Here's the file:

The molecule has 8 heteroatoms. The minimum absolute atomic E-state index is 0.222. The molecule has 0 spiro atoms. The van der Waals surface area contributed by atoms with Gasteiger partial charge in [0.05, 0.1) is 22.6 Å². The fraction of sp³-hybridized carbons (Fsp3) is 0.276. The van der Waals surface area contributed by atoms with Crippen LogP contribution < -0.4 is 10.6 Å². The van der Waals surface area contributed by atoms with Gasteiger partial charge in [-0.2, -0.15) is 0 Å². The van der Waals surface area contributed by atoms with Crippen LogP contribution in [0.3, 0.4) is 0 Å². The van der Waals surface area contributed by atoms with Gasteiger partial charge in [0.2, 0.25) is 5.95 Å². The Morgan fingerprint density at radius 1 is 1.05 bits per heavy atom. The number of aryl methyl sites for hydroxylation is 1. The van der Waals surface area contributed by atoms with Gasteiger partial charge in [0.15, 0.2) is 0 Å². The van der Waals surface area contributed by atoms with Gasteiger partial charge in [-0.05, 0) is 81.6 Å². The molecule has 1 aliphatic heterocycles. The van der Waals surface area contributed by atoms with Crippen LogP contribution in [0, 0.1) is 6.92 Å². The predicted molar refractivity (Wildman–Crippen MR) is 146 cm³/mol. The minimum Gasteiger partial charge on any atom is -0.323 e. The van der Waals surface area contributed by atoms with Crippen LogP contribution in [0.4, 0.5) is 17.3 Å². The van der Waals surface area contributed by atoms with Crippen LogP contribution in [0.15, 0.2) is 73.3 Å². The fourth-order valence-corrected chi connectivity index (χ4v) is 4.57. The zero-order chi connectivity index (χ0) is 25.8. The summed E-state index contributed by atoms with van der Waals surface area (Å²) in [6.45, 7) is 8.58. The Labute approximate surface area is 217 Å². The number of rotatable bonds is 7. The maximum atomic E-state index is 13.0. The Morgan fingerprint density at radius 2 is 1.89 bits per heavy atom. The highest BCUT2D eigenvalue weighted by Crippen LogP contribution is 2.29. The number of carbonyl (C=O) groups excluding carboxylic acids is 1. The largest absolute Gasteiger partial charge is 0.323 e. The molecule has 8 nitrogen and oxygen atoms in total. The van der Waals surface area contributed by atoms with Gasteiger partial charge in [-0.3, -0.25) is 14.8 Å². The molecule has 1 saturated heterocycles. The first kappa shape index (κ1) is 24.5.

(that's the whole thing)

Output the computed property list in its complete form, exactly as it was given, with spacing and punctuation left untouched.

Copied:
The molecule has 8 heteroatoms. The minimum absolute atomic E-state index is 0.222. The molecule has 0 spiro atoms. The van der Waals surface area contributed by atoms with Gasteiger partial charge in [0.05, 0.1) is 22.6 Å². The fraction of sp³-hybridized carbons (Fsp3) is 0.276. The van der Waals surface area contributed by atoms with Crippen LogP contribution < -0.4 is 10.6 Å². The van der Waals surface area contributed by atoms with Gasteiger partial charge in [-0.2, -0.15) is 0 Å². The van der Waals surface area contributed by atoms with Crippen LogP contribution in [0.3, 0.4) is 0 Å². The van der Waals surface area contributed by atoms with Gasteiger partial charge in [0.2, 0.25) is 5.95 Å². The Morgan fingerprint density at radius 1 is 1.05 bits per heavy atom. The number of aryl methyl sites for hydroxylation is 1. The van der Waals surface area contributed by atoms with Gasteiger partial charge in [0.15, 0.2) is 0 Å². The van der Waals surface area contributed by atoms with Gasteiger partial charge in [-0.05, 0) is 81.6 Å². The molecule has 1 aliphatic heterocycles. The van der Waals surface area contributed by atoms with Crippen LogP contribution in [0, 0.1) is 6.92 Å². The predicted molar refractivity (Wildman–Crippen MR) is 146 cm³/mol. The minimum Gasteiger partial charge on any atom is -0.323 e. The van der Waals surface area contributed by atoms with Crippen LogP contribution in [0.4, 0.5) is 17.3 Å². The van der Waals surface area contributed by atoms with Crippen LogP contribution in [0.15, 0.2) is 73.3 Å². The fourth-order valence-corrected chi connectivity index (χ4v) is 4.57. The zero-order chi connectivity index (χ0) is 25.8. The summed E-state index contributed by atoms with van der Waals surface area (Å²) in [6.45, 7) is 8.58. The Labute approximate surface area is 217 Å². The number of rotatable bonds is 7. The maximum atomic E-state index is 13.0. The Morgan fingerprint density at radius 2 is 1.89 bits per heavy atom. The highest BCUT2D eigenvalue weighted by Crippen LogP contribution is 2.29. The number of carbonyl (C=O) groups excluding carboxylic acids is 1. The largest absolute Gasteiger partial charge is 0.323 e. The molecule has 8 nitrogen and oxygen atoms in total. The van der Waals surface area contributed by atoms with Gasteiger partial charge in [-0.3, -0.25) is 14.8 Å². The molecule has 1 saturated heterocycles. The first kappa shape index (κ1) is 24.5.